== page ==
ESSA Negotiated Rulemaking Committee Reaches Consensus on Testing Regulations

The U.S. Department of Education’s (USED’s)  negotiated rulemaking committee concluded its negotiations on April 19, reaching consensus only on the Department’s proposed regulations governing assessments administered under Title I of the Every Student Succeeds Act (ESSA).

The negotiated rulemaking committee did not reach consensus on or approve the proposed regulations submitted by the USED relating to “supplement, not supplant” provisions of Title I. Those provisions are intended to govern the manner in which school districts demonstrate that federal funds are being used to supplement, not supplant, State and local funds. The impasse followed eight days of negotiations, in which Wisconsin Supt. of Public Instruction Tony Evers played a key role.

The practical effect of this outcome is that, with respect to assessments, the USED is bound to the agreement reached by negotiators. The USED will proceed with the formal rulemaking process to promulgate the committee’s draft regulatory language with respect to assessments. The USED will issue a Notice of Proposed Rulemaking in the Federal Register and the public will have an opportunity to comment on the proposed regulations.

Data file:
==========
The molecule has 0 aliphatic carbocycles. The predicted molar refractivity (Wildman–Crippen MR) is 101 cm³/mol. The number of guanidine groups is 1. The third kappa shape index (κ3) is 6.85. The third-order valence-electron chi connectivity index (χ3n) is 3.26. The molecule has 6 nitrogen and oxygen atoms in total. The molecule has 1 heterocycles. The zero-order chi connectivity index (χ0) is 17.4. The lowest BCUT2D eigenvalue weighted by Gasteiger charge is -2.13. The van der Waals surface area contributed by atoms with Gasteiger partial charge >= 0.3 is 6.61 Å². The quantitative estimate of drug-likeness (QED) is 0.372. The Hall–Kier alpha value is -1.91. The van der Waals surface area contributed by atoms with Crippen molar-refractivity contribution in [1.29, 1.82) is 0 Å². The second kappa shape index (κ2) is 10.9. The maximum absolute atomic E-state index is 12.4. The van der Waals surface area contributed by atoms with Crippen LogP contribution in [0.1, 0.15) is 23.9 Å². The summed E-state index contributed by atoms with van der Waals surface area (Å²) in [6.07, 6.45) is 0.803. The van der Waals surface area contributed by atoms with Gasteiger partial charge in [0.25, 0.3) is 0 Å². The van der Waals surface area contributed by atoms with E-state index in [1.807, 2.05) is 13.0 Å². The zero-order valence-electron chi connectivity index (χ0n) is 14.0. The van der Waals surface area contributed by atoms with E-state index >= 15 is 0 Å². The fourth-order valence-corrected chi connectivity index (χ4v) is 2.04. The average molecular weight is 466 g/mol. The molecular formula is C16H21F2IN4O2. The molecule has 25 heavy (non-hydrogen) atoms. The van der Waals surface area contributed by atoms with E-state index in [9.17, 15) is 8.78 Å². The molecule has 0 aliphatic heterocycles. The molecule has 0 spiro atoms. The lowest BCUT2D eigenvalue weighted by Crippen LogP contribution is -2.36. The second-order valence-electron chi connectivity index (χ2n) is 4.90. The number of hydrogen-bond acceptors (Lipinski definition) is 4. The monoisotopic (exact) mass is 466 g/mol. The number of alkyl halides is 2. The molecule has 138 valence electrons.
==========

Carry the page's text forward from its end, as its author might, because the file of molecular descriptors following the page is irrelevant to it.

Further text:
With respect to “supplement, not supplant,” the failure of the negotiating committee to reach consensus allows the USED to proceed with issuing proposed regulations to govern “supplement, not supplant” without being bound by the negotiations or the draft regulations discussed during negotiations. The USED may proceed with formal rulemaking on “supplement, not supplant” but it must notify Congress of the proposed regulations. Congress may provide comments on the proposed regulations but will likely engage in more vigorous oversight of the Department’s regulations. As noted in an earlier post, a battle could be brewing over this issue.

Copies of the regulations and transcripts of the negotiated rulemaking meetings will be posted on the Department’s website as soon as possible.

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